Housing a snake that is quick, intelligent, and deadly, as well as over 12 feet long, can be challenging. When kept, they usually are given their own enclosures, one pair per enclosure. Commonly enclosures are at least 5 feet wide by 10 feet long and tall enough for a person to stand and maneuver during maintenance. At least one lockable hide box or switchbox is essential, but this species often refuses to be goaded into entering a box. Ventilation is a must, as is a large tub of water for humidity and bathing. Keep the temperature in the range of 85 to 95 degrees Fahrenheit, dropping a few degrees at night. Some specimens spray liquid feces over all surfaces daily, so keeping the enclosure clean is difficult and dangerous. Many king cobras refuse to eat in captivity, but those that do will take several large rats or rabbits a week and also any dead snakes that can be found. A large male is recorded eating over 5 pounds of rats and snakes in a single week. King cobras are much too dangerous to be kept by individuals without proper training. They are notorious escape artists, and their bite can kill an adult human in 15 minutes under rare circumstances.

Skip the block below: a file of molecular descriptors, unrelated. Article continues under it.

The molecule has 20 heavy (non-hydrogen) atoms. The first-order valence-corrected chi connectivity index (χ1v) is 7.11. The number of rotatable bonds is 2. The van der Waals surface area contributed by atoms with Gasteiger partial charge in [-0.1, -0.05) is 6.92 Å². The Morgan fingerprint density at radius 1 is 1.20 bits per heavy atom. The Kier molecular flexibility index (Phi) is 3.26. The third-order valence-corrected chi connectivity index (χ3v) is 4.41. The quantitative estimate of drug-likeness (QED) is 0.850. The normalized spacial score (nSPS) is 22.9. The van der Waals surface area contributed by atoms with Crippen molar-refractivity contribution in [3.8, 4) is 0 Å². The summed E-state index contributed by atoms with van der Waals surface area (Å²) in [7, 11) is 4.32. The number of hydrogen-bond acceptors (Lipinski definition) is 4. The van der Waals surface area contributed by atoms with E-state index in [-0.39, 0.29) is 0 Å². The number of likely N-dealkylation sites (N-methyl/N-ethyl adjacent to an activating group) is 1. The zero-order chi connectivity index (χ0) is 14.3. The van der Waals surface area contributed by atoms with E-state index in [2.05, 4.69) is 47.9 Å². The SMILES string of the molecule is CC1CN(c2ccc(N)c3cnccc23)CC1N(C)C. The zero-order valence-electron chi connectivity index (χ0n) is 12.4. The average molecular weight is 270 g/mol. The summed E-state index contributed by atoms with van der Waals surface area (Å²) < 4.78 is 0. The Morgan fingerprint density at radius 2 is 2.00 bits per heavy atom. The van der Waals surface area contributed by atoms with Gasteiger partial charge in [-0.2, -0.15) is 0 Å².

Often a common snake, king cobras are found in many habitats but tend to prefer open woods and pasturelands near water. They may enter villages and gardens in search of snake prey, feeding on other cobras and vipers.
Found widely over warm southern Asia, from Pakistan and India over southern China and much of Southeast Asia, south to the Indonesian islands and the Philippines.
Scientific Name: Ophiophagus hannah
Species Group: venomous
Size: This is the largest venomous snake, commonly 12 to 14 feet long, with a record of over 16 feet. Large specimens may weigh more than 20 pounds.